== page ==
Until I have a dispose-all
posted by NoraReed at 9:29 PM on February 14, 2011


Vonnegut taught me to curse at babies.
posted by Eideteker at 11:05 PM on February 14, 2011


So, anyone wanting a fresh EXTENDED dose of Kurt in your life after reading this thread, check out this 90 minute long speech from 1992. It's a long deep draw from a refreshing well, and his insights back then apply remarkably well today.

My apologies that it's a RealAudio link. Please don't hurt me. That's how it came.
posted by hippybear at 11:06 PM on February 14, 2011 [3 favorites]


"God damn it!" yelled Kurt Vonnegut. "You've got to be kind!" The cruel, violent people all around him instantly bowed their heads, shamed by these wise words. "Hrumf!" said Kurt Vonnegut, and stamped off, shaking his old, grey and very wise head.

But, he had moved off only a few feet before he tripped over the corpse of an innocent that one of the arrogant and stupid people had killed only a moment before. "So it goes!" Kurt Vonnegut wept, a plaintive human cry reverberating throughout the night air. It was the wisest saying that had ever been uttered in that bleak landscape.

A young woman rushed to the side of the wise, old man and suggested that he try to get up, with her assistance. "Peculiar travel suggestions are dancing lessons from God," Kurt Vonnegut commented. The young woman was shocked by the profoundness of the comment. She would remember it for the rest of her life, and always cherish her time spent looking at the old, wise man's wise, old face.

Then Kurt Vonnegut paused, but for two carriage returns, not just for one. It was a pause full of unspoken wisdom, which allowed the unwise time to catch up with his profound train of thought, and think about how his words applied to their own lives.


"Let me give your babies some advice!" Kurt Vonnegut yelled, shaking the woman and staring at her bulging, pregnant belly. "Why don't you take a flying fuck at the mooooooooooooon?" he screamed into her navel. It was a scream full of wisdom, of profound insight and intelligence and also it was so beautiful that people all around the world stopped and thought about what it must be like to be so wise and so profound.
posted by the quidnunc kid at 3:42 AM on February 15, 2011 [1 favorite]


A modest idea, cleverly executed.
posted by Sebmojo at 3:50 AM on February 15, 2011


I remember seeing him do the same thing in 1996 tzikeh. It was a talk he gave at Southern Mississippi Univ. that me and three friends drove two hours to see, and it was worth every minute of being crammed into the back seat of a Gran Prix coupe driving across rough Mississippi roads. I remember anxiously picking up Timequake when it came out and happily discovering it was basically his notes for that lecture, which may make me one of the few people who loved it from the word go, because a glorious rambling mess of a story was what I was expecting, and it didn't disappoint.

The one quote that stuck with me from that speech was where he was talking about a woman who wrote him a corny letter to ask if she should have a baby with the world in the shape it was in, and he, being a fellow corny person, replied that yes, she should because if she didn't, the shape would never change.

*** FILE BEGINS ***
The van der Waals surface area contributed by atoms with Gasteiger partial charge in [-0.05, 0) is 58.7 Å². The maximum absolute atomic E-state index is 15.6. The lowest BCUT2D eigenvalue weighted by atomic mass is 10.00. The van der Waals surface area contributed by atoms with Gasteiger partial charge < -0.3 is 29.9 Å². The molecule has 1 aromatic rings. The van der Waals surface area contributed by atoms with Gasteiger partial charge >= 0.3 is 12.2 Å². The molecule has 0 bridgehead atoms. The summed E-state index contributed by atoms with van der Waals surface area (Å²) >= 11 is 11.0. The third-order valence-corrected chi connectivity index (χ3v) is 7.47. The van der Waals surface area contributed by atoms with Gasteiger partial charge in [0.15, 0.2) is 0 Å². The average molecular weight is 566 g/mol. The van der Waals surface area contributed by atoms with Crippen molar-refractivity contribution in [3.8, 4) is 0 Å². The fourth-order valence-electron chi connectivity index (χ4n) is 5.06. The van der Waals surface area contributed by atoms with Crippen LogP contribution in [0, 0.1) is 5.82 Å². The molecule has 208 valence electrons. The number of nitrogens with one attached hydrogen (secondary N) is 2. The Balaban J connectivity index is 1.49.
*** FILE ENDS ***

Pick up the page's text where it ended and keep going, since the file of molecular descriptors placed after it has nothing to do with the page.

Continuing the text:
If that really did happen, I suppose that kid is out there now, hopefully just entering college, and I hope he/she is ready to take on the world, because some days it seems like too much, and I could use some help.
posted by 1f2frfbf at 7:11 AM on February 15, 2011 [6 favorites]


Apparently we read him very differently. Interesting.

It's no big. You can't be a literary writer without a massive contempt for humanity. It doesn't even preclude liking humanity. Just you have to like humanity in the same way you like a dyspeptic insane poodle that attacks everybody's ankles in between bouts of crapping on the floor.

Anyway, pretentious, cynical, pessimistic and all the rest? I think it's a certainty that Vonnegut is the patron saint of Metafilter. Every page should have his face staring out of the background.
posted by happyroach at 12:25 PM on February 15, 2011


You can't be a literary writer without a massive contempt for humanity.

Where in the hell do you find this massive contempt for humanity you keep babbling on about in any of Vonnegut's work? You haven't yet offered a single example to support that bizarrely monotonous drone I suppose you consider an argument.

You know, the guy fought in World War II and personally witnessed the bombing of Dresden as a POW. It's not like he hates your freedom, if that's what you think. And anyone who could live through such a thing and not carry some imprint of the experience throughout the rest of his life would truly be an example of someone with a contempt for humanity.
posted by saulgoodman at 12:57 PM on February 15, 2011 [2 favorites]


I'm a fan of Kurt, his writing is casual, funny and accessible, with interesting philosophical insights and digressions. If, like Mark Twain, you want to argue about if he as a person was a pessimist rather than a humanist, you can.

But some of his aphorisms sure are corny.
posted by ovvl at 4:00 PM on February 15, 2011


I just appreciate him for coining granfalloon! Go Hoosier.
posted by MidSouthern Mouth at 9:24 PM on February 18, 2011


« Older "The more devices, the more harmonic possibilities...  |  LOST Magazine covers things ab... Newer »


This thread has been archived and is closed to new comments